The trick is to limit these activities without becoming overbearing and affecting morale. Studies have shown that most people will adhere to rules that they feel are fair and applied to everyone equally.

                          While ideally, we may think that none of these activities should be done on company time, employees will almost certainly have a different opinion. From a productivity standpoint, it is best to have policies and rules that are seen as fair to both sides as you’re learning how to measure productivity.

                          11. Analyze New Customer Acquisition

                          We’ve all heard the phrase that “It’s more expensive to get a new customer than it is to keep an existing one.” And while that is very true, in order for your business to keep growing, you will need to continually add new customers.

                          Knowing how to measure productivity via new customer acquisition will make sure that your marketing dollars are being spent in the most efficient way possible. This is another metric that’s easy to plug into the formula: Productivity = number of new customers ÷ amount of money spent to acquire those customers.

                          For example, if you run any kind of advertising campaign, you can compare results and base your future spending accordingly.

                          Let’s say that your total advertising budget is $3,000. You put $2,000 into television ads, $700 into radio ads, and $300 into print ads. When you track the results, you find that your television ad produced 50 new customers, your radio ad produced 15 new customers, and your print ad produced 9 new customers.

                          Let’s plug those numbers into our equation. Television produced 50 new customers at a cost of $2,000 (50 ÷ 2000 = .025, or a productivity rate of 2.5%). The radio ads produced 15 new customers and cost $700 (15 ÷ 700 = .022, or a 2.2% productivity rate). Print ads brought in 9 new customers and cost $300 (9 ÷ 300 = .03, or a 3% return on productivity).

                          From this analysis, it is clear that you would be getting the biggest bang for your advertising dollar using print ads.

                          12. Utilize Peer Feedback

                          This is especially useful when people who work in teams or groups. While self-assessments can be very useful, the average person is notoriously bad at assessing their own abilities.

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                          Just ask a room full of people how many consider themselves to be an above average driver and you’ll see 70% of the hands go up[2]! Now we clearly know that in reality about 25% of drivers are below average, 25% are above average, and 50% are average.

                          Are all these people lying? No, they just don’t have an accurate assessment of their own abilities.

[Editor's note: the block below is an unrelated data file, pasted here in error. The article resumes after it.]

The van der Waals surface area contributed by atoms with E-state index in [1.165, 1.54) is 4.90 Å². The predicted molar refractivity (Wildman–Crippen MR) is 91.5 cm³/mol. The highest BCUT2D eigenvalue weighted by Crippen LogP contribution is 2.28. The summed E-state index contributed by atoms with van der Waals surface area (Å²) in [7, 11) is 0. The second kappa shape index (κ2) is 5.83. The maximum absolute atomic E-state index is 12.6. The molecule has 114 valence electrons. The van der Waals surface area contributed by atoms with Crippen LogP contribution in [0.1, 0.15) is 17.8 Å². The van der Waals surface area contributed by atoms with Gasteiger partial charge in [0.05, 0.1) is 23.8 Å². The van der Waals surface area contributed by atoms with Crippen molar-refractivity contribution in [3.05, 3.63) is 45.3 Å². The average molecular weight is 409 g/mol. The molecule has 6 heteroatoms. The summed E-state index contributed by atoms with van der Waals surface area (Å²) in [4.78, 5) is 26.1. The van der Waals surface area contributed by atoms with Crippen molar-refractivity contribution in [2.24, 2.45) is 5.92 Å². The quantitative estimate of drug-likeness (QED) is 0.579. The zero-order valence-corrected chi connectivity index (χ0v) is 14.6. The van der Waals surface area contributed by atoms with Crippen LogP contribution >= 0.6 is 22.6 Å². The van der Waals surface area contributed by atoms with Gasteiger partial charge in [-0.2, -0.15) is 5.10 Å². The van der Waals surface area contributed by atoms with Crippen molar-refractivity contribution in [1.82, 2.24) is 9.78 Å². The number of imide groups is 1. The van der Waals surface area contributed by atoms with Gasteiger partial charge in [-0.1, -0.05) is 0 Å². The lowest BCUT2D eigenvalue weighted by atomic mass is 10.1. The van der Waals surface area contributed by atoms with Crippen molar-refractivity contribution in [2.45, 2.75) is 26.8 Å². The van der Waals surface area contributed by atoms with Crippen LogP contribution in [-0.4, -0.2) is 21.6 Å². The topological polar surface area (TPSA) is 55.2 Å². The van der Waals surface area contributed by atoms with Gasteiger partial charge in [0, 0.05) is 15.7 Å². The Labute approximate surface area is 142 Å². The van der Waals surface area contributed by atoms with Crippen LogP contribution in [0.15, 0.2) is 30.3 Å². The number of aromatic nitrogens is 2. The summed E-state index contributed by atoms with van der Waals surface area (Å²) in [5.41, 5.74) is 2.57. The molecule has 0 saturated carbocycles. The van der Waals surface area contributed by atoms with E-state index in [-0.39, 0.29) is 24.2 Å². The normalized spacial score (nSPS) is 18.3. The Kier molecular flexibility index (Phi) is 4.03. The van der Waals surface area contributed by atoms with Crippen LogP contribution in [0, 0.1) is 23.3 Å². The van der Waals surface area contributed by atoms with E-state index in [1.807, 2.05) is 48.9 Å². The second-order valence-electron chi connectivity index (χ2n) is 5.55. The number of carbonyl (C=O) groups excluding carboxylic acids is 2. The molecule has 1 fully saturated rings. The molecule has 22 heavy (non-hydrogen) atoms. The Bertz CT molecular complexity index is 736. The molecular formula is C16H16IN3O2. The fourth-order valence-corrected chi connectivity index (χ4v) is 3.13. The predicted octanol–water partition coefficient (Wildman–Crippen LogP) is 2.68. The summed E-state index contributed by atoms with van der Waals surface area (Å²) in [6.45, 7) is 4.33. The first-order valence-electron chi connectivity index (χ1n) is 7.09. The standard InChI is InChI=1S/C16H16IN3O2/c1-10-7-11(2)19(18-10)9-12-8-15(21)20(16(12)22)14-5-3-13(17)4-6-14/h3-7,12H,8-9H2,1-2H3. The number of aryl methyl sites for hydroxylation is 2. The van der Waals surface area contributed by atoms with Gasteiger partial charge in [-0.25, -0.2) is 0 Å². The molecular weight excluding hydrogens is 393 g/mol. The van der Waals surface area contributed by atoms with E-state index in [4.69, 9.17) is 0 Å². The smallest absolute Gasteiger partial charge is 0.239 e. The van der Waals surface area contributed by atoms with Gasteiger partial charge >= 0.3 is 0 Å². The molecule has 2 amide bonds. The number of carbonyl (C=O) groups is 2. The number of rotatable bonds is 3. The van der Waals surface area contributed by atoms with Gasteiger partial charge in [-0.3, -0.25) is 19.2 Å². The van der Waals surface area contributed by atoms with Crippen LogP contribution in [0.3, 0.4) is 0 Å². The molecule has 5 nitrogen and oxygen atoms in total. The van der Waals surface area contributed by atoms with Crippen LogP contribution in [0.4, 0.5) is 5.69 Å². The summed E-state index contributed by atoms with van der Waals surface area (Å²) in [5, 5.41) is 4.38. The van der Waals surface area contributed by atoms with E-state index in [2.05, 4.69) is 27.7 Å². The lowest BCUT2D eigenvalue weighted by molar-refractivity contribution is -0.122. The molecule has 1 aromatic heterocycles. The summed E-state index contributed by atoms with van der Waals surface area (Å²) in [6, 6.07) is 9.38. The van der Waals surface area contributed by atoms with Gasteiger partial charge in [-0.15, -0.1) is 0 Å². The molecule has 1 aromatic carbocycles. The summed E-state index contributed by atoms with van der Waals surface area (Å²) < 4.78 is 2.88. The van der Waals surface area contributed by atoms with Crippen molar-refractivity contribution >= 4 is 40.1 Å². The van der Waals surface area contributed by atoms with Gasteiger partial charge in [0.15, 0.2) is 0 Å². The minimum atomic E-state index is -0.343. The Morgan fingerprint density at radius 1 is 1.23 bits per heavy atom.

It’s the same in the workplace. Using peer feedback will often provide a more accurate assessment of a person’s ability than a self-assessment would.

                          13. Encourage Innovation and Don’t Penalize Failure

                          When it comes to productivity, encouraging employee input and adopting their ideas can be a great way to boost productivity. Just make sure that any changes you adopt translate into higher productivity.

                          Let’s say that someone comes to you requesting an entertainment budget so that they can take potential customers golfing or out to dinner. By utilizing simple productivity metrics, you can easily produce a cost benefit analysis and either expand the program to the rest of the sales team, or terminate it completely.

                          Either way, you have gained valuable knowledge and boosted morale by including employees in the decision-making process.

                          14. Use an External Evaluator

                          Using an external evaluator is the pinnacle of objective evaluations. Firms that provide professional evaluations use highly trained personnel that even specialize in specific industries.

                          They will design a complete analysis of your business’ productivity level. In their final report, they will offer suggestions and recommendations on how to improve productivity.

                          While the benefits of a professional evaluation are many, their costs make them prohibitive for most businesses.

                          Final Thoughts

                          These are just a few of the things you can do when learning how to measure productivity. Some may work for your particular situation, and some may not.

                          The most important thing to remember when deciding how to track productivity is to choose a method consistent with your goals. Once you’ve decided on that, it’s just a matter of continuously monitoring your progress, making minor adjustments, and analyzing the results of those adjustments.

                          The business world is changing fast, and having the right tools to track and monitor your productivity can give you the edge over your competition.

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                          Featured photo credit: William Iven via unsplash.com